Wednesday, January 30, 2013

Emily in Raking Light

Getting a good digital representation of an oil painting is difficult. I usually scan my paintings, but lately my digital photography skills have been improving. Finally realizing that one of the polarized lighting gels I made six months ago was rotated 90 degrees in the wrong direction was a good step (thereby creating glare rather than removing it.) Being able to remove glare from my photos in this way makes digitization go a lot faster.

Another perk is that I can also get good "raking light" photos like the one below without too much glare on relief brushwork. The term, raking light, means to have one light aimed at an angle very near to the plane of the surface being photographed (the painting.) This causes any bumps on the surface to cast shadows and shows all of the three-dimensional relief of the otherwise two-dimensional surface. This three dimensional quality is a major part of what is lost to a viewer when seeing a painting on a computer screen.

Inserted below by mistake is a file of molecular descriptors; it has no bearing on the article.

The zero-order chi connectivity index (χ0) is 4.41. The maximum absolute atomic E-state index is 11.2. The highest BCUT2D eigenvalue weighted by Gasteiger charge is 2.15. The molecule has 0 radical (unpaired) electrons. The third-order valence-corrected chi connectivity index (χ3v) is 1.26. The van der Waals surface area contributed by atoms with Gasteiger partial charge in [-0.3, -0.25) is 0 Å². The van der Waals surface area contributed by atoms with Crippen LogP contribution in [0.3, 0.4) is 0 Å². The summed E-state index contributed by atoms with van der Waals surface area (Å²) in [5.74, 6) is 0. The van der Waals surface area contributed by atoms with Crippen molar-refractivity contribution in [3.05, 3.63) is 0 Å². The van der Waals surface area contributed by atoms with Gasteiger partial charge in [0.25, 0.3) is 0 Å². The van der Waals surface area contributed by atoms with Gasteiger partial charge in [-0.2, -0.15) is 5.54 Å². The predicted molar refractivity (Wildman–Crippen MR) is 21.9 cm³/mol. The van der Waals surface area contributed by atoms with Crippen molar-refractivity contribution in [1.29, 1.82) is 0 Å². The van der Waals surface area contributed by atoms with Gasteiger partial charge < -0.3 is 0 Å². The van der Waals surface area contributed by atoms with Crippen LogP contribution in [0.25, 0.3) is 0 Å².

Among other things, the impressive effect of seeing a painting in person has to do with seeing it from multiple angles and being able to change how the light bounces into your eyes by moving around. So while a raking light photo still isn't as good as seeing something in person and doesn't suit every painting, it can add an interesting dimension to an otherwise flat image.

Emily by Rob Rey -
Oil, 14 x 18 inches